Photo Credit: Congresswoman Nita Lowey's Facebook page
Congresswoman Nita Lowey

There are 27 members of the House of representatives and 9 Senators who are Jewish – 36 out of 535 voting Lawmakers (there are 3 non-voting reps from Washington, DC) in the 116th Congress. They are Democrats, Republicans and one Independent, and represent many different political agendas – and they far outweigh the proportion of US Jews compared in the general population (about 2%).

The 115th Congress only featured 23 Jewish House members and 9 Senators, compared to the 113th Congress (2013 – 2015) which had 22 House members but 12 Senators.


But this unusual concentration of political power in the hands of Jewish lawmakers—who probably couldn’t agree on much, especially about US policy towards Israel—is on a decline. As the NY Post put it on Saturday: “Jewish lawmakers face exodus from House of Representatives.”

US Representative from New York Nita Lowey, a Democrat who is 83, has announced her retirement last October. Her 17th district includes New York City’s inner northern suburbs: White Plains, Purchase, Tarrytown, Mount Kisco, and Armonk. Two Jewish politicians, Adam Schleifer and David Buchwald, are running for her seat, which means her district would still be represented by a Jewish politician, but without Lowey’s years of seniority.

Susan Davis, the Jewish representative from California’s 53rd district, announced last September that she’s not seeking reelection. Her district is in San Diego county and includes eastern portions of Chula Vista, western portions of El Cajon, central and eastern portions of the city of San Diego, as well as the eastern suburbs of Bonita, La Mesa, Lemon Grove and Spring Valley. Two Democrats, Sara Jacobs and Georgette Gómez, will be on the ballot in November, so far, Jacobs appears to have the lead.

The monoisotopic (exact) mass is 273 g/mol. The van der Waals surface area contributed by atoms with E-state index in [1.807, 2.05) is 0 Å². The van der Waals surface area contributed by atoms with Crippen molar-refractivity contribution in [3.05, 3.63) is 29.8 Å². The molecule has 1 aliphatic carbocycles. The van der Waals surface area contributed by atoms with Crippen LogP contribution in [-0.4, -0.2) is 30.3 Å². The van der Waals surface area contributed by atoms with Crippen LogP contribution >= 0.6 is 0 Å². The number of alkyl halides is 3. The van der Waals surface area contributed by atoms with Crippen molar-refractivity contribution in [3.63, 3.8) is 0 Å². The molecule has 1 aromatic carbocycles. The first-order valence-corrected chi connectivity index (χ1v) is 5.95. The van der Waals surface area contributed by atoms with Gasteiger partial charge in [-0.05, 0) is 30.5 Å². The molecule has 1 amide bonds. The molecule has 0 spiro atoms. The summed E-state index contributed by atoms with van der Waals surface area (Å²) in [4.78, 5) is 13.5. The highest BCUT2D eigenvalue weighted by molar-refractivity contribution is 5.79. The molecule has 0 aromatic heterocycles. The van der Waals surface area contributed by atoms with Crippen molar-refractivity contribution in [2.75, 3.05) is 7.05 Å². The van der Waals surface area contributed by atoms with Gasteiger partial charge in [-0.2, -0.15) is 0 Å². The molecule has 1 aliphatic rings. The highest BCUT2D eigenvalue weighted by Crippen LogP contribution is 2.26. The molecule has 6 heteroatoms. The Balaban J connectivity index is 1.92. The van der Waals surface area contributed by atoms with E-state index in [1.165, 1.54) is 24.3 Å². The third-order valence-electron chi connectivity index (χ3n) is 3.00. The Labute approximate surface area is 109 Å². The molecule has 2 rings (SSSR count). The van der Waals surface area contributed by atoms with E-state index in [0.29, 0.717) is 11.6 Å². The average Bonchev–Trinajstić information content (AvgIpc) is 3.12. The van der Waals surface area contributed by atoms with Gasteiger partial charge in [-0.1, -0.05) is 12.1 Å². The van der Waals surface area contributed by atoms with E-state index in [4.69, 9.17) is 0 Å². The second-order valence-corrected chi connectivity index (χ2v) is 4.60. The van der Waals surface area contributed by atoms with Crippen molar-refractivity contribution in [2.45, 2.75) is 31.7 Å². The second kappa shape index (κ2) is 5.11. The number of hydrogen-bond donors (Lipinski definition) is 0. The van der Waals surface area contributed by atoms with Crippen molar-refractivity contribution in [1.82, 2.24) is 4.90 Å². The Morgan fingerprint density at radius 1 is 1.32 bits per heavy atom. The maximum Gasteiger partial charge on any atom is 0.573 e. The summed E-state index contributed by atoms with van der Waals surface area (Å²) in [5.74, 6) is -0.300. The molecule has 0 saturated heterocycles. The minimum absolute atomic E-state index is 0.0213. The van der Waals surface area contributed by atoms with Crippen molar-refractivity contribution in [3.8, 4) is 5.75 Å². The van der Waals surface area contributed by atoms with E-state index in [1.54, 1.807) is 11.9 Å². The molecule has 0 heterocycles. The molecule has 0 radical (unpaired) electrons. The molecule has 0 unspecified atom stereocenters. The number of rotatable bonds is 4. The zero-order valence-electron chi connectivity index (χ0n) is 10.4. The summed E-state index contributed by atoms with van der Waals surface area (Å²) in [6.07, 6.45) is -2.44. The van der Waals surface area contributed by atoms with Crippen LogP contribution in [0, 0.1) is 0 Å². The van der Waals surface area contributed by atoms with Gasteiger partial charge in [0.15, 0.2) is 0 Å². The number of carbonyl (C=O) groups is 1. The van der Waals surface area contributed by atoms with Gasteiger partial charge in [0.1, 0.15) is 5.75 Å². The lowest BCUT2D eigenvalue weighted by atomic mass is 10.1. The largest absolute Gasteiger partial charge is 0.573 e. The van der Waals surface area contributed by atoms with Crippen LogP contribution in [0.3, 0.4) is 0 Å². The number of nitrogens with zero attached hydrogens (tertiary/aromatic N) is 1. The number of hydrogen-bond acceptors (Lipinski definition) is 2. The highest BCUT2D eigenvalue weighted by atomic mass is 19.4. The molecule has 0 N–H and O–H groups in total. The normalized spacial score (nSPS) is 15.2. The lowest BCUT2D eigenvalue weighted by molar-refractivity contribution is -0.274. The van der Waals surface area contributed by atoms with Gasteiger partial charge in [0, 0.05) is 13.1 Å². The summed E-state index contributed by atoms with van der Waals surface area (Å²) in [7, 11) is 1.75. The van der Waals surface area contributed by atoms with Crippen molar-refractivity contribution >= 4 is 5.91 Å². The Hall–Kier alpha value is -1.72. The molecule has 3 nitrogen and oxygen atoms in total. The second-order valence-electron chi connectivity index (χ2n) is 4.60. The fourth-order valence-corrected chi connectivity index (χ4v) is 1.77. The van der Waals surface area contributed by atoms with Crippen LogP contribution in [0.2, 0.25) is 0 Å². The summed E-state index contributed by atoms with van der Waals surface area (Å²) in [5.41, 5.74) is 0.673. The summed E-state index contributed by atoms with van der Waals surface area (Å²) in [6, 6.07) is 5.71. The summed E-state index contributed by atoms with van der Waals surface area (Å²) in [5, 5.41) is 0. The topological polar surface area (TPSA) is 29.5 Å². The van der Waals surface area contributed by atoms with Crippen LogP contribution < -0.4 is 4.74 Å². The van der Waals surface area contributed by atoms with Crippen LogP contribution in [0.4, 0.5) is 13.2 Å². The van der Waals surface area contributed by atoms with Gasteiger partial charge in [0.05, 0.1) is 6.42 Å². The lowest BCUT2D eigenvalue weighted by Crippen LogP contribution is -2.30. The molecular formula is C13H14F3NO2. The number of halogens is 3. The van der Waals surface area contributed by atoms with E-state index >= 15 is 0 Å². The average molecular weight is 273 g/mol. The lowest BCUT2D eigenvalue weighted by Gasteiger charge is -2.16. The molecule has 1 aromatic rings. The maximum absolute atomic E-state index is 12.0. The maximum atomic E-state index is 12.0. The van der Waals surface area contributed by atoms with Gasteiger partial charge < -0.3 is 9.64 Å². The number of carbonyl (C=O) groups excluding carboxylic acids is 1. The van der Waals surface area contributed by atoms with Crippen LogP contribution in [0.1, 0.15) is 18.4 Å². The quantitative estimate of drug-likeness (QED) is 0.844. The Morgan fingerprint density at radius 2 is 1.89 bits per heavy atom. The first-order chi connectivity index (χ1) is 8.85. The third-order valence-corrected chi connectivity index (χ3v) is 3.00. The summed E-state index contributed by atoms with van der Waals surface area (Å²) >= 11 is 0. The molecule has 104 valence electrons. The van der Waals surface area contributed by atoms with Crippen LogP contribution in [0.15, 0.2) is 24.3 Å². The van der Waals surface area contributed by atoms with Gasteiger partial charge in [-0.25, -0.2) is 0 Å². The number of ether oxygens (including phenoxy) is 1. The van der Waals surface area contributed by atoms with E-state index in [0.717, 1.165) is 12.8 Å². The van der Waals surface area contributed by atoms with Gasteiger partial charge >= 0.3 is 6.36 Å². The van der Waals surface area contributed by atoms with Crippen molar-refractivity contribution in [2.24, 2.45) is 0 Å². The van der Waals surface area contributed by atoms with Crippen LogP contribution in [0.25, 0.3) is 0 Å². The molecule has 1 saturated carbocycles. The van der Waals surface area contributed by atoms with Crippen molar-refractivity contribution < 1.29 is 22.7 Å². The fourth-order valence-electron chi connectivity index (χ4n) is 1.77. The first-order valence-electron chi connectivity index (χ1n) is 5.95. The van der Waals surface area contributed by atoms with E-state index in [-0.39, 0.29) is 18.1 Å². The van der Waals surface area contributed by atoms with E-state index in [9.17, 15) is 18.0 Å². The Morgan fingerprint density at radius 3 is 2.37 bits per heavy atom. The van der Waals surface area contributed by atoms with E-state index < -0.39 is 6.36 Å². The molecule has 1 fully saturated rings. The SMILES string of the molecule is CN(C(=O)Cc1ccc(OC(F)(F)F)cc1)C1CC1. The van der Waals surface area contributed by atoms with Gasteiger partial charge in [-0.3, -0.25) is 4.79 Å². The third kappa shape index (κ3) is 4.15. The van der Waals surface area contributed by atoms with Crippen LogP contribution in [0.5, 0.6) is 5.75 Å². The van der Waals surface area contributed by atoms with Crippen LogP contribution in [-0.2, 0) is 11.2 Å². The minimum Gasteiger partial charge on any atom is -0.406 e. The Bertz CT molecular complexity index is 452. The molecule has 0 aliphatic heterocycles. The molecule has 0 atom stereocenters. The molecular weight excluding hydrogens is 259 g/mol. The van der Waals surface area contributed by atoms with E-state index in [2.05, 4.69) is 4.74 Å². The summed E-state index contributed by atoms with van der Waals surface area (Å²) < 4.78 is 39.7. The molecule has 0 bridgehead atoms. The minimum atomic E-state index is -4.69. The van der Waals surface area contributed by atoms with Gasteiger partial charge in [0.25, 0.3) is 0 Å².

A younger Jewish lawmaker, Josh Gottheimer, 45, representing New Jersey’s 5th congressional district, is facing a challenge from leftist Indian American Arati Kreibich, who receives the support of Sen. Bernie Sanders. Gottheimer has been voting with the Republicans in the House on some issues, and is viewed as an ally of the police, even though he supported the Congressional Black Caucus’s measures to enhance police accountability, eliminate discriminatory policing practices, and improve transparency and data collection. His opponent, Kreibich, has attended Black Lives Matter rallies and promotes a radical approach, defund the police, making a clear distinction between herself and the incumbent. The NJ primaries are on July 7, and Gottheimer, although ahead in fundraising, appears to be fighting for his political life.

As the June 23 primary in New York is approaching, Democrat, Eliot Engel, 73, probably Israel’s best friend in the House, is facing a serious threat from a progressive challenger, Jamaal Bowman, who has the support of the extremists on the democratic left (Alexandria Ocasio-Cortez, who is running for a district next door), as well as Sen. Sanders. The campaign for the 16th congressional district, which contains parts of the Bronx and Westchester County, has become a kind of proxy war between the radical and moderate wings of the party. Hillary Clinton announced her support for Engel, and so, aday later, Senator Elizabeth Warren of Massachusetts endorsed Bowman. Should Engel fail in the June 23 primary (this Tuesday), NY State would lose his House Foreign Affairs Committee chairmanship, and, of course, another Jewish lawmaker.

Rep. Jerry Nadler, also 73, from New York’s 10th congressional district (lower Manhattan), is being challenged in the June 23 primaries by Lindsey Boylan and Jonathan Herzog, both from the left wing of the Democratic party. Normally, Nadler, in office since 1992, could be counted on to finish ahead of his opponents, by the city and his district have been ravaged by the coronavirus and the race riots, and faces an alarming rate of unemployment, which means the voters would prefer any new face to the incumbent.

Max Rose, a Jewish Democrat representing New York’s 11th congressional district, which includes all of Staten Island and parts of southern Brooklyn, is facing a tough challenge from Assemblywoman Nicole Malliotakis, the lone Republican state legislator from New York City. Malliotakis spent a three-day visit to Israel and is endorsed by The Jewish Press.

Finally, Elaine Luria, a Democrat representing Virginia’s 2nd Congressional district, will face the winner in a three-way Republican primary for her district, this Tuesday, June 23. Luria is on the record as calling for President Trump’s impeachment, which could play against her in November. In 2018, Luria defeated Republican Scott Taylor, but Virginia’s 2nd is considered one of the state’s most competitive congressional districts.

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